A lamb brand on a roll
14 May 2020
- Expanding vertically can open up new opportunities.
- Knowing what you don’t want to do can be as important as knowing what you do want to do.
- Making the most of opportunities leads to further opportunities.
Reinventing a business is a daunting task, but NSW sheep producers Fiona and Bill Aveyard took the challenge head‑on for their family and their community.
Fiona and Bill both came from traditional mixed farming families and were running a traditional cropping/livestock enterprise at Tullamore until succession planning discussions inspired a shift in how they approached their business.
“Bill’s family had just gone through a successful generational shift in the farming business and, even though they’d done it well, I suddenly realised that with our four kids, we couldn’t just keep on doing things the old way,” Fiona said.
Bill and Fiona Aveyard with three of their children – Evie, Archie and Jim. Their daughter Lily was at boarding school. Image: Georgie Newton Photography.
In the face of tight margins, their strategy to stay viable was to expand horizontally to increase productivity: more land, bigger machinery and more technology.
However, this wasn’t changing their margins and Fiona was conscious that bigger farms can lead to smaller communities.
Faced with these dilemmas, Fiona took a new approach and asked a new question: ‘What if we expanded vertically instead of horizontally?’
From this vision, Outback Lamb was born, creating a value-added pathway for their business which ﬂows through their small community.
Starting a lamb brand was daunting, but Fiona set out with a clear list of what she wanted to do, as well as what she did not want to do.
“We wanted to provide opportunities for our kids so they could one day work in the business if they wanted to and at the same time provide business opportunities in the community.
“We didn’t want to do farmers’ markets because we’re pretty remote here and I didn’t want to create too many extra jobs for us to do.”
Fiona and Bill work directly with butchers to sell their Outback Lamb products. Image: Georgie Newton Photography.
Outback Lamb kicked off in in 2017, when Fiona approached some local butchers and a nearby micro-abattoir to process some lambs. She used social media and a simple website to sell boxed lamb directly to consumers.
As business grew, the Aveyards adjusted their supply chain and now work directly through butchers.
“A lot of butchers are keen to have a direct relationship with farmers, so we redirect any customers who come to us back to the butchers.”
The Aveyards have overcome the geographical barriers of their remote location by simple collaboration, teaming up with two other local producers – the Gourmet Goat Lady and Farmer Brown’s Pastured Eggs – to buy a refrigerated truck. They share the weekly 10-hour round trip to take their product to artisanal butchers in Sydney and Wollongong.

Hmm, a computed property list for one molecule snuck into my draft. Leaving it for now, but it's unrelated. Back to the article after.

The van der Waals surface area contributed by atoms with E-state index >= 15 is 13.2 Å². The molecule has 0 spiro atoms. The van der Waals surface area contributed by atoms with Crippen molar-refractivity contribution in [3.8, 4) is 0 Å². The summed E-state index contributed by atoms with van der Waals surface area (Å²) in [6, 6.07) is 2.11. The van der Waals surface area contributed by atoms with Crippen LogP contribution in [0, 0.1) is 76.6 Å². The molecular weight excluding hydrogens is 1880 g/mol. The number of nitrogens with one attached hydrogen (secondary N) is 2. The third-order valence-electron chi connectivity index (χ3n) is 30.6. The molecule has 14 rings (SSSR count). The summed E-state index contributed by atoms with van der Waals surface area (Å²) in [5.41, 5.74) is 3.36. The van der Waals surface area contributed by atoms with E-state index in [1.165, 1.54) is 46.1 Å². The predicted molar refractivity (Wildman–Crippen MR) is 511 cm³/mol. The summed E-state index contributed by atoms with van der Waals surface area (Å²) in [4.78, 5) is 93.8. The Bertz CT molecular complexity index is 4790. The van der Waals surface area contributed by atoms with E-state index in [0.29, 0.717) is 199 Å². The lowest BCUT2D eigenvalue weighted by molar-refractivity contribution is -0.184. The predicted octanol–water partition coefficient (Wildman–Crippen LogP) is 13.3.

Outback Lamb also collaborated with MLA’s CoMarketing program to assist with marketing their product by co-funding branding on their truck.
Archie, Evie and Jim Aveyard enjoying some Outback Lamb sausage rolls. Image: Georgie Newton Photography.
Fiona, who was a 2019 Farmer of the Year ﬁnalist, is certainly not one to just sit back and enjoy the ride. Her quest for new ideas led to value adding their product.
“We’re proudly local and we hang our shingle out there at community events whenever we can,” she said.
At one such community event, Beers to the Bush Festival in Dubbo, the Aveyards served up Outback Lamb sausage rolls.
Outback Lamb sausage rolls. Image: Georgie Newton Photography.
As well as “going down a treat” with boutique beers, Fiona said it gave them the idea of doing more with their lamb than standard cuts.
She took the idea of a gourmet lamb sausage roll to Farmers2Founders, an ideas accelerator program supported by MLA.
She said the opportunity to meet other innovators through Farmers2Founders was an eye-opener.
“It was tough to look at our business with fresh eyes but we were able to really scrutinise where we were going.
“We talked to a lot of people in the food industry and looked at megatrends, which made me realise the preservative-free trend was a good ﬁt for our artisanal range, so that’s what we’ve done with the sausage rolls.
“We also looked at compostable packaging and, as a direct result of the work we’ve done with Farmers2Founders, we’ve changed to using preservative-free and green packaging.”
The Aveyards have now ﬁnalised their sausage roll recipe, completed product development and testing, and are taking orders.
“We want to maximise the return on the animal and utilise all the animal, which is our ethos,” Fiona said.
“We also want to grow businesses and opportunities in the local communities, so we’re working with a baker in Condobolin to create the sausage rolls.”